Disability Services Lag in Illinois

Illinois ranks 44th nationally when it comes to helping people with intellectual and developmental disabilities lead more healthy, independent and productive lives, according to a new report.

Illinois ranks 44th nationally in spending to help people with intellectual and developmental disabilities lead more healthy, independent and productive lives, according to a new report.

The 2019 "Case for Inclusion" study produced jointly by United Cerebral Palsy and the American Network of Community Options and Resources Foundation found that 78 percent of Illinois residents with such disabilities are receiving long-term services through government-funded programs, well below a nationwide figure of 92 percent.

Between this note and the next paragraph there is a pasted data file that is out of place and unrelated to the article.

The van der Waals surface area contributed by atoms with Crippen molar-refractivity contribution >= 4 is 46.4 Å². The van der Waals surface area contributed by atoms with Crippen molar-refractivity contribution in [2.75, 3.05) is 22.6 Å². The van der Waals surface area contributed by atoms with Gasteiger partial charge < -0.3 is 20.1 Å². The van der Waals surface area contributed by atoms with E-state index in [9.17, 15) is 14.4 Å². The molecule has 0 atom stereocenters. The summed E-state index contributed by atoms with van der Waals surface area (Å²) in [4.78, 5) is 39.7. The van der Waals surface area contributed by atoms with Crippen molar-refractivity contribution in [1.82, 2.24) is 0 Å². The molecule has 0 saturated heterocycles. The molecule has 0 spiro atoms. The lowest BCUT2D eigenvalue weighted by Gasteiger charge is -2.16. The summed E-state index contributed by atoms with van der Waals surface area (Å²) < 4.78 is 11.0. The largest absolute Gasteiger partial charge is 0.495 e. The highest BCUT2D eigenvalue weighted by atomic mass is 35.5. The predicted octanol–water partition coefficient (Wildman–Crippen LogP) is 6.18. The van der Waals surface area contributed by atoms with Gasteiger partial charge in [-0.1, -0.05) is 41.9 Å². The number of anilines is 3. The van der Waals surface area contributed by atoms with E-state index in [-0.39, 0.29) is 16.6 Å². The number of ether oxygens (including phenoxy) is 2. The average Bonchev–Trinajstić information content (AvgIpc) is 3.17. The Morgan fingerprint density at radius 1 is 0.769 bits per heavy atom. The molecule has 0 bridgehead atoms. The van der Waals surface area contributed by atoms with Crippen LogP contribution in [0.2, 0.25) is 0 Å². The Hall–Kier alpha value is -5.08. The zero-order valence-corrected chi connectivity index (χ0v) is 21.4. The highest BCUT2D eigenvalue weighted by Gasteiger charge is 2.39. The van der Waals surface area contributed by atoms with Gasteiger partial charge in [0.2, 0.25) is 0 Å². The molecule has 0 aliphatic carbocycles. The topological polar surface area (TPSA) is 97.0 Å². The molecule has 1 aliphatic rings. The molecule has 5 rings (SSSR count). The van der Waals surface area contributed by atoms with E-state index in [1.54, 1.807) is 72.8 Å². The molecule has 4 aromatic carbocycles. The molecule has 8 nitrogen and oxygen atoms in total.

Intellectual disabilities are characterized by limited cognitive capacity and difficulty with adaptive behaviors; while developmental disabilities can affect both cognition and physical functioning, according to the National Institutes of Health.

The Case for Inclusion report ranks states and the District of Columbia on how well they serve this population under programs such as Medicaid. Partly due to better tracking of health, safety and quality of life, Illinois improved from No. 47 in 2016, the last year the report was published. Still, the state has ranked in the bottom 10 since the first Case for Inclusion report in 2006. 

Read the full story via Crain's Chicago Business.